The ‘performance upgrade kit’, also known as FPM375 sees the RS’s output increase to 370bhp allowing it to reach 62mph from standstill in 4.5sec. The kit includes a re-flashed ECU, high performance air filter, bespoke crossover duct and upgraded air re-circualtion valve, which makes the Focus's throttle crisper and the engine more rabid over 3000 rpm.

American performance brand Hennessey also has given the Focus RS a going over, increasing the power by 60bhp and peak twist by 101lb ft taking the overall RS figures to 405bhp and 425lb ft of torque. The parts can be shipped to the UK and will set owners back £2258 for the privilege.

For those who want the best aftermarket parts cherry-picked for the Focus RS, Euro Car Parts has created a kit costing £2017 and consists of H&R springs, anti-roll bars and wheel spacers, a choice of K&N air filters and a choice of Scorpion and Milltek exhaust systems to help the Ford breath better. Crucially however, none of these parts are covered under Ford's warranty.

Moving on, then. The RS’s objective performance will have been affected somewhat by Ford’s decision to stick with a six-speed manual gearbox. One of the reasons why a Mercedes-AMG A45 will launch harder than this car is because its seven-speed dual-clutch auto allows it to be shorter-geared in the lower speed ranges.

Ford’s alternative philosophy is to compromise off-the-line acceleration slightly but enhance your sense of involvement in the launch process through a perfectly weighted clutch pedal and a short, punchy manual gearlever – both of which are a joy to use.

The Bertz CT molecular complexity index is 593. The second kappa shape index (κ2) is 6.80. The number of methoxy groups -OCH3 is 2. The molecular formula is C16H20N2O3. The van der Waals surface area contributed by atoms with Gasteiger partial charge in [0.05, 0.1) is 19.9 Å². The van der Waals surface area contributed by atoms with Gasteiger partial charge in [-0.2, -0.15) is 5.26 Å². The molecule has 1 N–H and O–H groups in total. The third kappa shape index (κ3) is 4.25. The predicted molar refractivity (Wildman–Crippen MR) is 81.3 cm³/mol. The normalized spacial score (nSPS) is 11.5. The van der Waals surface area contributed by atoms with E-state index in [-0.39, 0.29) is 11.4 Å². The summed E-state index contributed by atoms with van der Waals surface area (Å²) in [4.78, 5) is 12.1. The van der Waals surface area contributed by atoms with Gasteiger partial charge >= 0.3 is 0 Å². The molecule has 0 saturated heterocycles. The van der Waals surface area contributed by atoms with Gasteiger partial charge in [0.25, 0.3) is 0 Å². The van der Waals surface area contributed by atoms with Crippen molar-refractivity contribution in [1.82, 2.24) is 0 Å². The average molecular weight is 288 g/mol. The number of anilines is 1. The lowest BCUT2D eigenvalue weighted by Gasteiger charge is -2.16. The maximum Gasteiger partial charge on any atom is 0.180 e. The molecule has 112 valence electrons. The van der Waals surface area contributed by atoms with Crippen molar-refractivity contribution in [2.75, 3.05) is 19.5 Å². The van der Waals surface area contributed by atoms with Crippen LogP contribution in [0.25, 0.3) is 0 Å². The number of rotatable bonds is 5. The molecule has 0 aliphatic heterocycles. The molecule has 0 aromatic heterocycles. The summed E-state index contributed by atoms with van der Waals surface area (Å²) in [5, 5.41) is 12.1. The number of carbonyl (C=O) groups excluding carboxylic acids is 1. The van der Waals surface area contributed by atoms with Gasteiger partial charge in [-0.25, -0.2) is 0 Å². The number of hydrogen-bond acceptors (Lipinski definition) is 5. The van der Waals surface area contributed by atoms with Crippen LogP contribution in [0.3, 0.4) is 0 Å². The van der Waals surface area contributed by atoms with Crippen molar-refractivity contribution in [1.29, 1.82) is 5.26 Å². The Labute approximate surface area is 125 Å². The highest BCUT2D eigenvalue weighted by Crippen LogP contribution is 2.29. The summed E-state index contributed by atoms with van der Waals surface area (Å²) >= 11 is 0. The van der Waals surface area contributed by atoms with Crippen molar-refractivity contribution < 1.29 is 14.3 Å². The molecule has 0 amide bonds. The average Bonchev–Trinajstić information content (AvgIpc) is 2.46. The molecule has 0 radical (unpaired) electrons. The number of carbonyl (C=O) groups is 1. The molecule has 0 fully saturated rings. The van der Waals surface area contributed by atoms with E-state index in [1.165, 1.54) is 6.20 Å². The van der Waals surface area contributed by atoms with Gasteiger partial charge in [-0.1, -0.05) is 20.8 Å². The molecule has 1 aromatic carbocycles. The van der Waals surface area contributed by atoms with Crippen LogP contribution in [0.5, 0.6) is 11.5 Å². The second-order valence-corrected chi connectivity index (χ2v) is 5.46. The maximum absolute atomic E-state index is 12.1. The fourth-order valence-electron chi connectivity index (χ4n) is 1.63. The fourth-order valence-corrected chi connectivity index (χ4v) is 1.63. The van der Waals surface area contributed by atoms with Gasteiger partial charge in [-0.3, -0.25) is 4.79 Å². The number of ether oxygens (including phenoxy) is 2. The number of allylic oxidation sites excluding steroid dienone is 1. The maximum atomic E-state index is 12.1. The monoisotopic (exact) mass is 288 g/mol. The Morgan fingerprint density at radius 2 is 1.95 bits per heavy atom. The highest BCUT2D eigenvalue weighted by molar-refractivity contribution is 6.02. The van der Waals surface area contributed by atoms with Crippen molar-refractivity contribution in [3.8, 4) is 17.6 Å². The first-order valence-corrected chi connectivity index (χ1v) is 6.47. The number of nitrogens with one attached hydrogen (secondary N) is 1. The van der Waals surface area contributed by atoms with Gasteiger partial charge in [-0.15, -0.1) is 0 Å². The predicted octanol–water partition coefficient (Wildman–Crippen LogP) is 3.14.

On a rainy day in April, fitted with optional Michelin Cup 2 tyres that don’t work as well in the wet as the car’s standard rubber, we produced an average 5.3sec 0-60mph time from the car; on that basis, expect it to be well capable of sub-five-second runs in the dry.

And much more important, in contrast to many of the Focus RS’s two-pedal rivals, which practically launch themselves, we can’t remember the last time a fast hatchback felt this exciting to figure. 


Ford Focus RS 2019 road test review - on the road front

Before we get a little light-headed, it’s worth stating what the RS isn’t. In the field of usable, fast, indulgent hot hatchbacks, headed by the Volkswagen Golf R, it is an also-ran.

The weighty, camber-addled steering is a little too arduous at low speeds for the casual user, and its stiffened ride, while respectably compliant given the level of intent, is nevertheless too firm and percussive to be thought of as genuinely comfortable.

My main concern was for the RS’s B-road ride — but it’s actually no more yobbish than that of a Fiesta ST

It is also not, perhaps more surprisingly, an entirely natural or appealing track tool, its substantial weight, power and (very clever) stability control all contributing to what we’d assume is a reasonably voracious appetite for brake components and tyres.